Before I saw several of these ‘big’ lenses, like the 75mm Summilux and 90 APO Summicron, I was under the impression that the 75mm Summilux was a good deal bigger than the rest. The reality of it is is that the 75mm Summilux is functionally the same size as the 90mm Summicrons; only a hair bigger. It’s really not that much bigger than the 75mm APO Summicron—only a half an inch longer. I know this is arbitrary, but anything much larger than the 50mm Summilux ASPH is ‘large’ to me, and the 75mm APO Summicron is over that limit. I might as well take the 75mm Summilux.

Regardless, it’s a big chuck of glass. Rangefinder intrusion can be bad. With the hood extended and at minimum focus distance (0.75m), the tip of the hood touches the corner of the rangefinder patch. On the other hand, it’s intrusion isn’t too bad at distances above 1.2m. Verdict: could be better, could be worse.

Ergonomics and focusing

Ergonomically, it’s a mixed bag. The hood is nice. I had a new hood installed, so while it’s not locking, there’s a decent amount of friction, so it stays put. It’s easy and smoother to slide out then the hood on my 50mm Summilux ASPH. Focusing is ok. It’s stiffer than my other Leica lenses to focus. It also has a considerably longer throw: 180° compared to 90°. Other than that, it fits the hand well and is relatively easy to use. However, the long focus throw and stiffer action will probably mean that this will be a less used lens for me. In clutch situations, I’m going to reach for the 50mm instead. The 50mm is a good inch shorter, more than half an inch less in diameter, and a bit more than half the weight, and it’s not known for being a small 50mm lens for rangefinders.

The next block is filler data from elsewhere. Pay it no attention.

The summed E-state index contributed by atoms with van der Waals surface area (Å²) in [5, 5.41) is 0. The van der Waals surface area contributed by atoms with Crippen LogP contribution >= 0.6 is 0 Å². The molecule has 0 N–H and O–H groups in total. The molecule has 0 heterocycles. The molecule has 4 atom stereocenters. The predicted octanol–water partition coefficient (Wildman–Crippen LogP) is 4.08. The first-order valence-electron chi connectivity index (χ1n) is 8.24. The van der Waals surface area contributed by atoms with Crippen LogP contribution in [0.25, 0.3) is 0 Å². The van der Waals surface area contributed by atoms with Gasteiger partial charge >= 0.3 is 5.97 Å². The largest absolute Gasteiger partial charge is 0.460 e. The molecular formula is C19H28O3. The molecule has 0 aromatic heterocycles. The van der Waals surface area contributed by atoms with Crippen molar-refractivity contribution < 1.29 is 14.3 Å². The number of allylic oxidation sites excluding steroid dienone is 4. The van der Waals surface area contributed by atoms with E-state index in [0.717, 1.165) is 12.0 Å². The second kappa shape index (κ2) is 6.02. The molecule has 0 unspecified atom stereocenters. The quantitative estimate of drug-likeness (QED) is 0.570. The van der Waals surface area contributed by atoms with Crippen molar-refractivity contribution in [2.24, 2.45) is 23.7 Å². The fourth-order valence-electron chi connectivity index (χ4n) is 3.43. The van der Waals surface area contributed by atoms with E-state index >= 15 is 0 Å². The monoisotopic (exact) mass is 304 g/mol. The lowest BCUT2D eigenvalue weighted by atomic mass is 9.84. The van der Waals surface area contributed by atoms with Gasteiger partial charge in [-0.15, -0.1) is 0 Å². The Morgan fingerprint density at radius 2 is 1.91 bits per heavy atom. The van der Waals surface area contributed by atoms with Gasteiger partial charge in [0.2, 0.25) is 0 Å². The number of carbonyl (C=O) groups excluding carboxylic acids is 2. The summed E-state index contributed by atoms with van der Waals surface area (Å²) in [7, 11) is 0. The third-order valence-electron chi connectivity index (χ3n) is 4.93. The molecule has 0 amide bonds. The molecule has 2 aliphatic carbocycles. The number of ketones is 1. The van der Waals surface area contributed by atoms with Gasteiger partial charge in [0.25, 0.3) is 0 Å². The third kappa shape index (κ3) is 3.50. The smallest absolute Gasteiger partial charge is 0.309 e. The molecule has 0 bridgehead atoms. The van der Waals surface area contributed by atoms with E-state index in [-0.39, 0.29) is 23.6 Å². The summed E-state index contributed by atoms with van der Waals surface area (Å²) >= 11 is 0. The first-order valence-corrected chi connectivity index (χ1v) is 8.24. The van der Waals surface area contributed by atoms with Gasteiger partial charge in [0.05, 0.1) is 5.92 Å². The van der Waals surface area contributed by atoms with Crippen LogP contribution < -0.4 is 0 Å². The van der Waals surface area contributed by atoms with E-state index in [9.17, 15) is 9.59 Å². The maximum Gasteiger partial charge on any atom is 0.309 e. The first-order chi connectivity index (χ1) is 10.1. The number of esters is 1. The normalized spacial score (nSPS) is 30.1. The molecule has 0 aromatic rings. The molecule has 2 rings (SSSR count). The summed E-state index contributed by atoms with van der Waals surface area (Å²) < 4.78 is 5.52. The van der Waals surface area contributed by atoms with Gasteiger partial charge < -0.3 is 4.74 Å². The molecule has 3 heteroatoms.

I haven’t had too much in the way of out of focus shots. I should clarify that I’m not the type of photographer that shoots wide open just to shoot wide open. I tend to use fast lenses at a shutter speed that I think is appropriate for the situations and adjust exposure by changing the aperture. That might be wide open or it might be at f/5.6.

The pictures

Let’s face it though. This is a lens you get because of the pictures, not because of the portability. I’ve not yet used it in situations where I needed a fast short tele. I’ve used it in others though and it hasn’t disappointed. It has a nice vintage look to it wide open. It’s considerably softer here. Around f/2–2.8, it starts to sharpen up, and stopping down a bit more really sharpens up the image.

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How’s it look? Wow. It looks great. I shot a couple rolls of it over Christmas break and got a number of pictures that were fantastic. I’m a convert.

All of my 75mm Summilux pictures can be found here on flickr.

Compared to the 50mm ASPH

Unfortunately, I haven’t done this comparison yet. I do think I’ve reached the opinion that I don’t particularly like really tight portraits. The 75mm Summilux at its minimum focus distance is too tight for me 95% of the time. 50mm at 0.7m is not too tight. Chalk one up for the 50mm ASPH.

Obviously the 50mm ASPH is going to be sharper and have a more modern look. But how different are the looks in actual use? More importantly, is it worth it to keep both lenses? The focal lengths are close enough that I wonder. At some point, I’ll shoot some comparisons between the two and post them.

I’m sure I will end up keeping it though. The money’s been spent and I had the cash when I purchased it. It’s a classic lens with a great look.


  1. A lot of people love the Noctilux. I’ve never been that huge of a fan of photos from it. It’s not so much that I don’t like what the lens can do—it’s that I don’t like 99% of the silly pictures people take with it. For example, I find portraits terribly annoying when only a sliver of the face is in focus. I will say that I’ve certainly wanted f/1 though. Anyway, the story goes that the 75mm Summilux design is derived from the 50 Noctilux.